Carbon fibre care and repair
Carbon fibre has a reputation of being a bit fragile, but that’s far from the truth, finds Margot McGovern.
Picture courtesy of Paint My Bike
Carbon fibre frames and components were once the preserve of super-expensive high-end road bikes, but with improved manufacturing techniques they now dominates the road bike market, while becoming increasingly common in mountain bikes.
Made from a weave of carbon strands set within a hard epoxy resin, carbon fibre is very light and strong, can be crafted in very aerodynamic shapes, and as a frame material, is reasonably stiff, making it ideal for fast road bikes.
There have been concerns over the years about carbon fibre’s poor impact resistance, but improvements in the weave and epoxy, and the ability of designers to build in strength in frame areas where it is needed most, mean it can now be built to make downhill mountain bikes that are very impact resistant.
But some frames can still be susceptible to damage when crashed or dropped, and if you choose a carbon fibre bike, it’s important to know what will and won’t cause damage, and to understand your options if your bike is in need of repair.
Going the distance
Carbon fibre bikes can theoretically last a lifetime. A solid block of carbon fibre is practically indestructible, which is why it is commonly used in the construction of Formula One cars, aircraft and spaceships. But carbon fibre can fatigue, and the rate at which it does so depends on a number of factors, including its particular structural design, tube thickness, what kind of riding it used for and how it is cared for.
Road racer Ben Douglas told Ride On the common understanding among competitive riders is that after two years averaging 20-25,000km per annum racing and training, a carbon fibre bike will lose some of its stiffness due to the epoxy resin softening. It makes the bike less suitable for high-end racing, but still more than adequate as a road bike.
Keep it clean
Because of carbon fibre’s reputation for low impact resistance, riders often assume it’s a delicate material and are concerned about damaging their bike with harsh cleaning products.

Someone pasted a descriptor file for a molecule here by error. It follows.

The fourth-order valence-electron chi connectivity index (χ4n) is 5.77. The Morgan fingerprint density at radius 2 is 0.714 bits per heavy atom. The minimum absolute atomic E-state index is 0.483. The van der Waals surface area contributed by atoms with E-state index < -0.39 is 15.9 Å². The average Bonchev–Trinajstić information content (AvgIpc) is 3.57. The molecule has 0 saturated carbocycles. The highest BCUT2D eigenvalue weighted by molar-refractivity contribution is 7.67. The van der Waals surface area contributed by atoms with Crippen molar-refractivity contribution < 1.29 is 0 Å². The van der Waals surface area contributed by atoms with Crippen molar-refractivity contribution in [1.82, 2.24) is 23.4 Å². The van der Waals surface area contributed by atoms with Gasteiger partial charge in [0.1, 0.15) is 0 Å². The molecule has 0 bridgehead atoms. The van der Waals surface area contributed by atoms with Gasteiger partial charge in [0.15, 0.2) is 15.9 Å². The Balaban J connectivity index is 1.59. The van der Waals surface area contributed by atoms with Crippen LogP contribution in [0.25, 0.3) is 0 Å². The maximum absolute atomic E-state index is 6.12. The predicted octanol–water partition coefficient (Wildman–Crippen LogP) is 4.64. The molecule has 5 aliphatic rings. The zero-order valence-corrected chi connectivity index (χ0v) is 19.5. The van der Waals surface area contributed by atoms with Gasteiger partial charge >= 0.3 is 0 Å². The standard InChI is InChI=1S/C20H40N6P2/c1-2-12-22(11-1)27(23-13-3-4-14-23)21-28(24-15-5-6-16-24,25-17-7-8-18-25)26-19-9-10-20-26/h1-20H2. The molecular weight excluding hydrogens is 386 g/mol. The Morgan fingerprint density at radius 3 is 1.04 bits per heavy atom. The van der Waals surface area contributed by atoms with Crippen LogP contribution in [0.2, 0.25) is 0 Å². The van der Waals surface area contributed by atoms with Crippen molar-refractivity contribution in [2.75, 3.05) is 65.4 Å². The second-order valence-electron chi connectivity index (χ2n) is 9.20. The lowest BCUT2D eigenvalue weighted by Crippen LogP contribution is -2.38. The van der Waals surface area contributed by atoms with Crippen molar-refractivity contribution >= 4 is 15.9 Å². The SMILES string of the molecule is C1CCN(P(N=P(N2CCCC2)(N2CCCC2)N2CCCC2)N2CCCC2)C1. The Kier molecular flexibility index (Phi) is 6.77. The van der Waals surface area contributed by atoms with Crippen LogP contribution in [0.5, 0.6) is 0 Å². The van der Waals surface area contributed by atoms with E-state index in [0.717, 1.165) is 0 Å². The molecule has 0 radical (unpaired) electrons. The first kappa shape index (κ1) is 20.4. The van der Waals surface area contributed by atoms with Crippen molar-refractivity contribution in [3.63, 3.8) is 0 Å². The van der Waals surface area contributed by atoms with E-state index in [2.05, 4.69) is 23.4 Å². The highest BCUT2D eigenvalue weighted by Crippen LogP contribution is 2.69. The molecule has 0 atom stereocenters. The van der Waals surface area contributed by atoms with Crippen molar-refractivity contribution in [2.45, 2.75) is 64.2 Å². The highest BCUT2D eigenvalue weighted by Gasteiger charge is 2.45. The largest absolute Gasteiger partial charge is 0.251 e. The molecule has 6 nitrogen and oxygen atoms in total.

However, unlike steel and aluminium, carbon fibre is a relatively inert material and not susceptible to corrosion or salt damage, and it is unlikely to be affected by any standard bike cleaning products.
However, bikes aren’t purely constructed from carbon fibre, as the material cannot be moulded to make threads. Therefore, parts of the bike (for instance, the bottom bracket) must contain metal (usually aluminium) and for this reason riders should avoid cleaning products containing strong solvents that may rust or corrode metal or damage paintwork.
Picture courtesy of Paint My Bike
Carbon fibre bikes may be chemically resistant, but like most bikes, they can be damaged. Bikes of all materials are subject to minor manufacturing defects, and Vince Attree, owner of St Kilda Cycles, says bent dropouts and snapped drink bottle cage lugs are among the most common problems he sees in carbon fibre frames. Fortunately, these problems are typically covered under the lifetime warranty provided by most major brands.
Although not all agree, carbon fibre has a reputation for being more susceptible to collision damage than metal bikes, particularly as a result of being dropped or scraped against a hard surface.
“If the paint is chipped and you can see a crack in the matrix of the carbon, or if you push on a scratched or scraped area and it makes any kind of noise, you definitely need to have it checked out,” Vince says. “Minor scratches in the paint or clear coat over the carbon fibre aren’t too much of a concern, but if it’s exposing the carbon fibre, be aware it is now unprotected and more susceptible to damage.”
A breach in the carbon weave can lead to a break in the frame, with bent or snapped rear derailleur hangers and/or cracked or shattered seat and chain stays often the result, but one of the most commonly reported issues is a cracked seat post, usually as a result of over tightening of the seat post clamp.